The NVAHC is not tied to a specific event, a singular rich benefactor, or a specific Presidential administration. It’s starting with a small collection of objects and archival material from the Dayton VAMC, and for the most part, staff will be building the collection from scratch. The trucks arriving from the Mountain Home facility represent only the first step in this journey. NVAHC staff will be reaching out to staff across the department to find things that will help tell the story of VA and its impact on the lives of Veterans. We will also be reaching out to Veterans and the general public. 

So, what are we looking for? That is a great question, and while we have some ideas, we may not know we need something until we see it. If you have ever watched American Pickers, it can sometimes be like that. We could get a call from a person who says they have a piece of farm equipment used at the National Home for Disabled Volunteer Soldiers. That call might lead to one of our staff climbing around an old barn just like they do on TV.  It has happened to me many times before while working for other museums. One time I climbed over a stall and put my head to close to a wasp nest. They are very protective of their nests. Another possibility is that someone will send us a picture of something they want to donate, and we will know right away that it tells an important story. 

Early exercise bike from the Dayton collection. The handlebars are turned to allow it to be stored easily.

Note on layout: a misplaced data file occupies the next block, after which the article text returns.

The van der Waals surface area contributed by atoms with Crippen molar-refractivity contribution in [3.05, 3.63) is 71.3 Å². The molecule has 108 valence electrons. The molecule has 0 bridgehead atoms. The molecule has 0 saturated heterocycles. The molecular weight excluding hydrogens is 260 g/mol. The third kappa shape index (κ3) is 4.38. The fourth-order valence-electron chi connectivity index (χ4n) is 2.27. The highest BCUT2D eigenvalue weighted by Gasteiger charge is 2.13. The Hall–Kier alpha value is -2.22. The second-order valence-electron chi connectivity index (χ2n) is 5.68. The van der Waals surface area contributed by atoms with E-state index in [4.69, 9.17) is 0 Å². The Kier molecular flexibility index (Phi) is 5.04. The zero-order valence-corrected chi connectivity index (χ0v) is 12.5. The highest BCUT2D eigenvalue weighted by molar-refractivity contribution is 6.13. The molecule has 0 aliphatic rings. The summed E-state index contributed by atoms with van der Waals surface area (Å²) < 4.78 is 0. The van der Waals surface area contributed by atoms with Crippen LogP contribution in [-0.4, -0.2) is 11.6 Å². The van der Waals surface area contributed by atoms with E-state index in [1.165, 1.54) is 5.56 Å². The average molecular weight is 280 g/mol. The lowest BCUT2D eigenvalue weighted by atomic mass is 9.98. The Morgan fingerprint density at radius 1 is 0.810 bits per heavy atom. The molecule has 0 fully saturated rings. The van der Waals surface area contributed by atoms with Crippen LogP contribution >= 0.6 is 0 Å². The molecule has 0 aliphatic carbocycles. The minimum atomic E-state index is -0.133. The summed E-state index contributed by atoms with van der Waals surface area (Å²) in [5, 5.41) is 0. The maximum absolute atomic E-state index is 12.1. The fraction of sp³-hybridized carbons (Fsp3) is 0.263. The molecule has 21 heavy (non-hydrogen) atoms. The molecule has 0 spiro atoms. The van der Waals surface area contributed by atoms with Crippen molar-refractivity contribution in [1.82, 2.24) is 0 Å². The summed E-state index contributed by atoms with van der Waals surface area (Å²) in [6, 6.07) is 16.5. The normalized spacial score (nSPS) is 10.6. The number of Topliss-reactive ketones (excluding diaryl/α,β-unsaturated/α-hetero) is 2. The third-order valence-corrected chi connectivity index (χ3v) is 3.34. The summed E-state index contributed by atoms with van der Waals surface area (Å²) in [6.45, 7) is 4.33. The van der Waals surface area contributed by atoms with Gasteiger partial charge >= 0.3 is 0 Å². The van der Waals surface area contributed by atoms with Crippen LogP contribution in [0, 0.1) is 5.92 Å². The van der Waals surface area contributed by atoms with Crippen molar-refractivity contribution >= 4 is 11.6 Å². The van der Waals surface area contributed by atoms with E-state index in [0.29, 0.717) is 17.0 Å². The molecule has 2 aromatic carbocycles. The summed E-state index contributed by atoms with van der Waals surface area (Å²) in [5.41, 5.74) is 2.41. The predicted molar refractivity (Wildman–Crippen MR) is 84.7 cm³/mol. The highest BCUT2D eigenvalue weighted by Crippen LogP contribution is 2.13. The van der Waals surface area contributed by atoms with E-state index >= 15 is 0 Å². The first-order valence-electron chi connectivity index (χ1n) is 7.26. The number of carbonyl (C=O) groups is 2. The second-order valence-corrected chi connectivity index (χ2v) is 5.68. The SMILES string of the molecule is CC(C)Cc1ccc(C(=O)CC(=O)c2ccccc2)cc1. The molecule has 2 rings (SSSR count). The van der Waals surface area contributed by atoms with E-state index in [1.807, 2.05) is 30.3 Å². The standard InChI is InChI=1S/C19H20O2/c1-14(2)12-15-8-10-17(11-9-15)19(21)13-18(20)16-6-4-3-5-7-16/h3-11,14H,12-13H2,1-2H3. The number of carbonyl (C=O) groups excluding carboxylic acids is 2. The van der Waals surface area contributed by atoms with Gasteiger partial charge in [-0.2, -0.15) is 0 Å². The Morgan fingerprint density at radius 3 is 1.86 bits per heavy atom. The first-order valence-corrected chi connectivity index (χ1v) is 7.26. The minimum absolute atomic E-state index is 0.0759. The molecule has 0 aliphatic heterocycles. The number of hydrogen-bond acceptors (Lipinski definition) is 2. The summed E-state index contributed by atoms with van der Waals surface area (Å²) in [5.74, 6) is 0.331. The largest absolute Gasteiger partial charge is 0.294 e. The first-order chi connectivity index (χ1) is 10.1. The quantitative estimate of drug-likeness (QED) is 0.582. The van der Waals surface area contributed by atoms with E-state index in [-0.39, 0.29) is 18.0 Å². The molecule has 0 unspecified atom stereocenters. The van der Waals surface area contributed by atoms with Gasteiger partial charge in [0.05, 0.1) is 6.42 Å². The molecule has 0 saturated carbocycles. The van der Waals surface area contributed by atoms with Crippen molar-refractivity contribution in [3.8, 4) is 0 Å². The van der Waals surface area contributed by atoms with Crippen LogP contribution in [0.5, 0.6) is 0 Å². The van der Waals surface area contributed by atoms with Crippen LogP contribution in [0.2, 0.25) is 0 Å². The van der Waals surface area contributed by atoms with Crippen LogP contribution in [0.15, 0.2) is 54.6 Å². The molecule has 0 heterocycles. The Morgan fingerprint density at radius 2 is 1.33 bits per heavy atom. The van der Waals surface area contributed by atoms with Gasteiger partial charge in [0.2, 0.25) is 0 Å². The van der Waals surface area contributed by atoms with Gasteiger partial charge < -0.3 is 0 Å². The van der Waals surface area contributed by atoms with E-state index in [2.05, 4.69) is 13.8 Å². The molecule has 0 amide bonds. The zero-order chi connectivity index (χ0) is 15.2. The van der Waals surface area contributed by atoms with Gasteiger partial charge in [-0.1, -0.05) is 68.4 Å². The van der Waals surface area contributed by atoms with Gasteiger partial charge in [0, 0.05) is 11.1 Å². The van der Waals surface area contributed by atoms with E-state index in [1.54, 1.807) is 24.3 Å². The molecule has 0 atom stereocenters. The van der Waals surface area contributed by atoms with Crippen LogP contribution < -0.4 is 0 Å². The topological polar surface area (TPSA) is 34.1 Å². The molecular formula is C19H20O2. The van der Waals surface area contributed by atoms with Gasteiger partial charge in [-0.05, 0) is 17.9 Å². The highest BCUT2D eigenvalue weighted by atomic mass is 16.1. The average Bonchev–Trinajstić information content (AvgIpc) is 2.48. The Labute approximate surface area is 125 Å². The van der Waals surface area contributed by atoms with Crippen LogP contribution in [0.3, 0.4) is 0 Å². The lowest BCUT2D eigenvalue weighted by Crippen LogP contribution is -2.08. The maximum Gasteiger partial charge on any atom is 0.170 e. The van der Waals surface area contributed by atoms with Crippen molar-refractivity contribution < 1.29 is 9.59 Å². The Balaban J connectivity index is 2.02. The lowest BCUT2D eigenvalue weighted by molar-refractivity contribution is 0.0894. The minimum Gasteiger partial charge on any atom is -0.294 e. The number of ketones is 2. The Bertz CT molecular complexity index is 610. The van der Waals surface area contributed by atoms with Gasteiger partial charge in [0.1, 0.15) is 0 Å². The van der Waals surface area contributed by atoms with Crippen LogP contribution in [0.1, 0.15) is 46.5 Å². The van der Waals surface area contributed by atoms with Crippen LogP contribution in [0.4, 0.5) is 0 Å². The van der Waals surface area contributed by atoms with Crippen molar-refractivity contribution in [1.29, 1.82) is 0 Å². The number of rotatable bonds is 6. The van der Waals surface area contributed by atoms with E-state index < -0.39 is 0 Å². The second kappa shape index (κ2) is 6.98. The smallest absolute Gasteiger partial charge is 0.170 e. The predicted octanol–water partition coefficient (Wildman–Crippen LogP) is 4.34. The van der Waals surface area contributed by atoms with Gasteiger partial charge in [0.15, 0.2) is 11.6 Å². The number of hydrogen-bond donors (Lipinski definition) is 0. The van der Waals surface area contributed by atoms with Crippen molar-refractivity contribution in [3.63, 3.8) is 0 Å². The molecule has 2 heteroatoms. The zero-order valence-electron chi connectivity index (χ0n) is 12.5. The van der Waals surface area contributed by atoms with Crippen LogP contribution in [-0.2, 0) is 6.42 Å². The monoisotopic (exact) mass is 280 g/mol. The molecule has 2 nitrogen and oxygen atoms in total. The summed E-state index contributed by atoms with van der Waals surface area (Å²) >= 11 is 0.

Early exercise bike from the Dayton collection. The handlebars are turned to allow it to be stored easily. 

Building a collection can be exciting and dangerous—remember that old barn. I can tell you that Red Paper Wasps don’t play! Collecting can also be difficult. Often, we disappoint people who believe they have something that really belongs in a museum, but it may not be a good fit for our collection. At the end of the day, we are blessed to be able to interact with people who want to preserve history. They also tell great stories that we sometimes get to incorporate into the exhibits and programs. These connections to people and things make my job rewarding. Creating a new museum is exciting. We get to define the mission, shape the collection, present new programs, design the exhibits, and create a new facility within a historic one. This is why so many people tell us that they love history, and that we have a great job. We know we do! We hope that you are excited as we are about creating a NVAHC.

By Kurt Senn, Curator, National VA History Center

Note: Photographs courtesy of the National VA History Center.

Connect with us

Subscribe to Receive
Email Updates
  • Benefits:
  • Health Care:
    1-877-222-VETS (8387)
  • VA Inspector General: 1-800-488-8244
  • Veterans Crisis Line: 1-800-273-8255 Press 1


  • Facebook
  • Twitter
  • Blog
  • Youtube
  • Flickr